Such an intricate web of parallels across dreamscapes and waking life makes for a wonderful piece of abstract formalism in Mulholland Drive, and one that only lulls us deeper into its soporific grip through hazy, wistful editing that slyly bridges one idea to the next. Long dissolves erode any sense of clear definition between scene transitions, blending them together to find striking collages in those indistinct, liminal spaces. Arguably the most iconic use of this technique in film history can be found here, imprinting a shot of Betty reclining backwards against a low angle of palm trees reaching up to the sky, delivering an illusion of idyllic serenity. Elsewhere, Lynch’s match cuts land on action beats, momentarily dispensing with the dreamy ambience to sharply leap through a broken timeline of incomplete memories.

Jaw-dropping imagery crafted in these long dissolves, dreamily passing from one scene to the next.

The lack of defining boundaries in Mulholland Drive even extends to Lynch’s characterisations of all four main women – or at least, the two women whose identities are as malleable as anything else in Diane’s dream. In the material world, she and Camilla are a pair of ex-lovers looking for fame in Hollywood. Where Diane is struggling to be noticed, Camilla’s star is on the rise, thanks to her winning a role that she may or may not have rightfully deserved.

The construct that Diane builds in her mind from guilt and idealism might as well be some sort of regret-driven wish fulfillment, playing out a fantasy where both women can start afresh under new circumstances, though with a considerable power imbalance in her favour. Diane thus becomes Betty, a bright-eyed actress with genuine talent, and Camilla becomes Rita, an amnesiac taking her name from Golden Age Hollywood star Rita Hayworth. To muddy the waters even further, other characters named Diane and Camilla exist in this intangible nightmare, though only as vague representations – one as a corpse foreshadowing Diane’s eventual suicide, the other taking the appearance of Camilla’s current girlfriend, and stealing movie roles she never earned. With identity-swapping as purposefully confounding as this, drawing parallels to Persona is inevitable, especially when Lynch lines up the faces of both women to appear as two halves of a whole in a Bergman-esque composition.

Very much influenced by Bergman in the identity swapping, beautifully depicted in this blocking of faces.
Multiple mirrors creating the sense of layered illusions as Rita picks out a name for herself.
Secondary to Bergman are the Hitchcock parallels, with Betty modelling Rita into a blonde just as James Stewart does to Kim Novak in Vertigo.

It is a complex pair of performances that Naomi Watts and Laura Elena Harring put in here, as the pair of them come to represent both the glossy artifice and insidious darkness that underlies the American entertainment industry. The cheesy dubbing of their overdone line readings borders on unsettling, with both acting as if they are being forced into some conventional mystery movie about two girl detectives tracking down hidden truths about their pasts. Watts particularly shines as the duplicate versions of Diane, constantly breaking her identity up into pieces and choosing to play each as if they were individual characters. This also means that we are frequently taken unaware by sudden shifts in her performance, as we witness in the audition scene that sees her read badly written dialogue as a whispery, sensual seduction – an extreme contrast to the overwrought anger with she had previously rehearsed it.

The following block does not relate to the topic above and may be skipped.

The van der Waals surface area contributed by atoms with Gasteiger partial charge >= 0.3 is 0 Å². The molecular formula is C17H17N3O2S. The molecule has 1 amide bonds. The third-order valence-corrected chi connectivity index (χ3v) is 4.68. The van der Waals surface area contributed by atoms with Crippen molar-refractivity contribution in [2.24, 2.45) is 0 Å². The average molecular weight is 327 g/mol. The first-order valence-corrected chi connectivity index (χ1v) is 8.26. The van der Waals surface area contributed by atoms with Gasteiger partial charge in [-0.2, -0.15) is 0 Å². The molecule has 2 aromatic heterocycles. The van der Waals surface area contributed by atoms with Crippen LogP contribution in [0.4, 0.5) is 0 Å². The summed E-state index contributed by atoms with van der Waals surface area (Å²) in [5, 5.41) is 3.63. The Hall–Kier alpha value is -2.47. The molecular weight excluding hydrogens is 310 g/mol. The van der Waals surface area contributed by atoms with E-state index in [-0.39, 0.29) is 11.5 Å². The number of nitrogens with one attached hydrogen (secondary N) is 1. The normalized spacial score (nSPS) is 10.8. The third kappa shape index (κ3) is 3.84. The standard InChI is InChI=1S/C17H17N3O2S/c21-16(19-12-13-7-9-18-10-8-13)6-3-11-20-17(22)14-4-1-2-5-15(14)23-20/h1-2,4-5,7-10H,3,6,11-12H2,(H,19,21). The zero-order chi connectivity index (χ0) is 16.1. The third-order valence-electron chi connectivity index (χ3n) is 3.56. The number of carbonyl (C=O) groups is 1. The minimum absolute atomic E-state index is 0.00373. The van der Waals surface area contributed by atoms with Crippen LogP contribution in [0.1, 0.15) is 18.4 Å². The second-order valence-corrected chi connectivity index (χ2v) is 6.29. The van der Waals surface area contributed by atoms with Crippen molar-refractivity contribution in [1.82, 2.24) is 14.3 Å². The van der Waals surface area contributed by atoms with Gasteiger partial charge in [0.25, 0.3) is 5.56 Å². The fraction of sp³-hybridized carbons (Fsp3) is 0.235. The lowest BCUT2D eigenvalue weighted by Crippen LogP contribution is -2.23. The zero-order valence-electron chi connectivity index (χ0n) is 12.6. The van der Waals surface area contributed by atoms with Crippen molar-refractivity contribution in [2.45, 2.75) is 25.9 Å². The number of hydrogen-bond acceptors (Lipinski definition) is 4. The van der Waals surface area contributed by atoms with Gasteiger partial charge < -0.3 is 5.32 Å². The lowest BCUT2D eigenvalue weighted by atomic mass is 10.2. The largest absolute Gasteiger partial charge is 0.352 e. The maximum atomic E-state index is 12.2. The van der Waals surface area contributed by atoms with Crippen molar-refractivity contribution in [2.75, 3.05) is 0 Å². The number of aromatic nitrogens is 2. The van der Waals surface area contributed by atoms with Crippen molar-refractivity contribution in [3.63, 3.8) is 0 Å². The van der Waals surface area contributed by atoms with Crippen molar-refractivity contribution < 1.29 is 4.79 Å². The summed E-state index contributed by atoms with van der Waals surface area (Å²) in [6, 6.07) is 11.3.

A landmark performance for Naomi Watts playing several different versions of one woman, ranging from artificial to fully realistic.

Given the way Lynch often shoots Los Angeles like some sort of bizarre, alien environment crowded by towering palm trees, it isn’t hard to see why an outsider like Diane might psychologically disintegrate so easily. Though she imagines rooms cloaked with red curtains where nefarious men eavesdrop and pull strings, this is merely something to fill in the blank space of the unknown. In the grand scheme of things, they are nothing more than catalysts. The awful truth of Mulholland Drive’s existentialism rather comes from within, where Diane introspectively carves out new realities from the fragments of old ones, only to find herself arriving back at the same shame and self-loathing that she has tried so fruitlessly to escape.

Fog fills Lynch’s night-time exteriors, turning Los Angeles into an alien landscape of imposing palm trees and empty lots.